This summary briefing comes to us through the courtesy of Just Foreign Policy.
1) British Foreign Secretary David Miliband called for early and substantive political negotiations between the Afghanistan government and the Taliban, the Washington Post reports. “Dialogue is not appeasement, and political space is not the same as veto power or domination,” Miliband said. Miliband’s remarks went far beyond statements by U.S. officials, who have said talks would be better held after the military balance shifts toward the international coalition. Miliband suggested talks could proceed even as fighting escalated and indicated that he agreed with Afghan President Karzai that although “preconditions should set the terms of any eventual agreement, they should not prevent a dialogue from developing.”
2) An open diplomatic row with Israel during the visit of Vice President Biden has shined a spotlight on the U.S. failure to rein in Israeli settlement ambitions and deepened Palestinian suspicions the US is too weak to broker a deal, AP reports. The Palestinians largely lost faith in the U.S. as a broker after Obama tried – and failed – to get the Netanyahu government to stop building on lands Palestinians claim for a future state, AP says.
3) The Palestinians pulled out of a new round of indirect peace talks, even before they had begun, as a protest at Israel’s decision to announce approval for hundreds of new homes in a Jewish settlement in East Jerusalem, the Guardian reports. The decision represents a major setback to months of diplomacy by the US administration, the Guardian says. Amr Moussa, head of the Arab League, said he had been told by the Palestinian president, Mahmoud Abbas, that “proximity talks” could not start unless Israel stopped expanding its settlements.
4) As the US military steadily reduces its presence in Haiti, President Obama pledged to remain committed to providing financial assistance and humanitarian relief to help Haitians rebuild and recover, the New York Times reports. The Navy said the hospital ship Comfort left Haiti on Wednesday for its home port, Baltimore. [The Baltimore Sun had reported that US doctors in Haiti had pleaded for the Comfort to stay, saying its facilities were needed to perform corrective surgeries on earthquake victims – JFP.]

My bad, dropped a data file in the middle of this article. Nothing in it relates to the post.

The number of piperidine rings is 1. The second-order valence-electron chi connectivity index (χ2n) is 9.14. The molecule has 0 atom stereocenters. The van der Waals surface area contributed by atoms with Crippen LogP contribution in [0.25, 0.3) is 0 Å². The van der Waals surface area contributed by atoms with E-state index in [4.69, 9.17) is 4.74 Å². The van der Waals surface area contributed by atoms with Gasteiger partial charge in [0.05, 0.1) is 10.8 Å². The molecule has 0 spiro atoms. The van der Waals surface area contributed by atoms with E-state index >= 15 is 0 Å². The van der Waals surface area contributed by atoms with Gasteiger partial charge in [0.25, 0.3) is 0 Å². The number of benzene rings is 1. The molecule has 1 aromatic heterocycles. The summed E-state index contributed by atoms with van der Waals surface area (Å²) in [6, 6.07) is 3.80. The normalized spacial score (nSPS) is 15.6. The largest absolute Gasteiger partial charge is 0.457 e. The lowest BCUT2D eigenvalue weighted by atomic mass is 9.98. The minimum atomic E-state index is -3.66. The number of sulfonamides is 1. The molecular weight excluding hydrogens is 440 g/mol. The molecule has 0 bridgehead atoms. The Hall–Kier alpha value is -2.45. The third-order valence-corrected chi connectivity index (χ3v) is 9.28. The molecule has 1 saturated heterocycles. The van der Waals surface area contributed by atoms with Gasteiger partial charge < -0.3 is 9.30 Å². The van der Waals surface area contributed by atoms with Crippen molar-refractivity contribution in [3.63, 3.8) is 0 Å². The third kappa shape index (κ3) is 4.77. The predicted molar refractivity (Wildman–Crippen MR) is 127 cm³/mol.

5) In Kabul, unemployment, poverty and corruption are regarded as more potent enemies than the Taliban, the Los Angeles Times reports. Afghanistan is plagued by 40% unemployment. “If the U.S. and other countries want a stable Afghanistan, they don’t need war, they need to build industries,” said a coordinator with a relief and job placement agency. “People join the Taliban. Why? To feed their families. Instead of sending 15,000 soldiers to fight in Marja, why didn’t the U.S. spend those millions of dollars creating jobs?”
6) Afghan community leaders are still complaining about US forces raiding homes without consulting local leaders and detaining people without charge, evidence, or trial, AP reports.
7) The Israeli government is planning 50,000 new housing units in Jerusalem neighborhoods beyond the international recognized border, Ha’aretz reports. If the East Jerusalem construction plans are implemented, they will make it impossible to resolve the Israeli-Palestinian conflict, said an Israeli peace organization.
8) The family of American peace activist Rachel Corrie accused the Israeli military of whitewashing its investigation into her death in opening a civil case against Israel, AP reports. The Corries’ lawyer demanded a new investigation into her death.
9) Brazil’s president warned that U.S.-proposed sanctions on Iran over its nuclear program could lead to war, AP reports. “We don’t want to repeat in Iran what happened in Iraq. It’s not prudent for the world, it’s not prudent for Iran,” President Lula said.
10) Haitian President Préval pleaded for U.S. help plugging a multimillion-dollar budget gap caused by the earthquake but said he got a cool reception from congressional leaders, the Washington Post reports. Préval has repeatedly complained to U.S. officials about earthquake assistance bypassing his office. A Senate Foreign Relations Committee report said his frustration was “valid.” However, the report added, “The [government of Haiti] does not have anything approximating the capacity to address the problems and run the programs to address them.” Préval emphasized he has taken measures to reduce waste and fraud. Aides noted that progress on reining in corruption was one factor in the IMF’s decision last year to forgive $1.2 billion of Haiti’s debt.